The transfer of technology only takes place in the form of consumable products. This means the economic benefits of technology transfers to developing nations are largely absent.
The traditional model of technological development and industrialization dictated that technology became available once the domestic industrial sectors had developed the know-how, manufacturing capabilities, and a thriving domestic market. Once all three of these were established, the industrial sector would develop the technology and reap the economic rewards that came with it in the form of increased output and higher economic growth.
Globalization has handed developing countries the technology without any of the economic advantages that come with it. Because the developing nation hasn’t developed it themselves through the establishment of improved manufacturing capabilities and a domestic demand for the technological product, it has no way of leveraging the technology to generate economic growth and development.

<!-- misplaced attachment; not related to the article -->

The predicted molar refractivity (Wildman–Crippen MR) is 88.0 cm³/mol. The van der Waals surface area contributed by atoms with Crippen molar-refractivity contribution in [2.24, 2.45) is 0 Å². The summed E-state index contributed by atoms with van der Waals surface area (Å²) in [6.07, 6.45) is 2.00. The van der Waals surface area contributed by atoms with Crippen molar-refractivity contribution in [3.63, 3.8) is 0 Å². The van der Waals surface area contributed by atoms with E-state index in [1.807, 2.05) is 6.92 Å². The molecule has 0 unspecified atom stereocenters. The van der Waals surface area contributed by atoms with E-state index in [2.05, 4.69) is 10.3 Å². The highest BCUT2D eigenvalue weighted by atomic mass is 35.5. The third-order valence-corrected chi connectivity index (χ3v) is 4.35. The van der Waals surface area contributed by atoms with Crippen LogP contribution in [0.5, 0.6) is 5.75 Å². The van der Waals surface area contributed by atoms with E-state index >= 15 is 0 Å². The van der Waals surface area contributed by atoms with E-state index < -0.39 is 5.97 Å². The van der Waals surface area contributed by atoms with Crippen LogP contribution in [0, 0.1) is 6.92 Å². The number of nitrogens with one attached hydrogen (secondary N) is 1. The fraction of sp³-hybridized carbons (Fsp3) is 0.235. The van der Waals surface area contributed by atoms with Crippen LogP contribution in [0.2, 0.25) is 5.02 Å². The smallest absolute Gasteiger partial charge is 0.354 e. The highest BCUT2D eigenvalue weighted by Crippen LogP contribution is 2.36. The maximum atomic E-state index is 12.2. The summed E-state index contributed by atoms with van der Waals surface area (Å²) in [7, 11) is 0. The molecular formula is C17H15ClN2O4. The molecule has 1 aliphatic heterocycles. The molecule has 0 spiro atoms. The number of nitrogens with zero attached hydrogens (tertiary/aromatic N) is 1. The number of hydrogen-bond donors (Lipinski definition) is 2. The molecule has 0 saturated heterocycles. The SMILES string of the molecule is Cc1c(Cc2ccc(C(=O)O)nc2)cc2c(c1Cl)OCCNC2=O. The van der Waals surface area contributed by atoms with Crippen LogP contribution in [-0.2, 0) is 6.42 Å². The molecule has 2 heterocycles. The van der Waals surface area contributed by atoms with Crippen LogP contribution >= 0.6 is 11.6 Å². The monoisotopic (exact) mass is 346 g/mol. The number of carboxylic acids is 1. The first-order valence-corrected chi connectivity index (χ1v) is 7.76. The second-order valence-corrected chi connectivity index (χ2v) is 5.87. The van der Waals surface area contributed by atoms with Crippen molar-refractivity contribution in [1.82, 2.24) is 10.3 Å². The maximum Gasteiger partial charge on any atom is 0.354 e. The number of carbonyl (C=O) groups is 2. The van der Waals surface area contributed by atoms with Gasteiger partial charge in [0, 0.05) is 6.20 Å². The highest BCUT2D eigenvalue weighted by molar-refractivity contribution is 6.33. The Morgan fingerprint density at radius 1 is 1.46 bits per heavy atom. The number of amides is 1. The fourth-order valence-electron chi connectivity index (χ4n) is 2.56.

Technological acquisition in this manner is also highly unequal. In developing nations, only the wealthy, urban populations can generally afford to purchase the new technologies, excluding vast swathes of the rural population from its benefits and fueling inequality.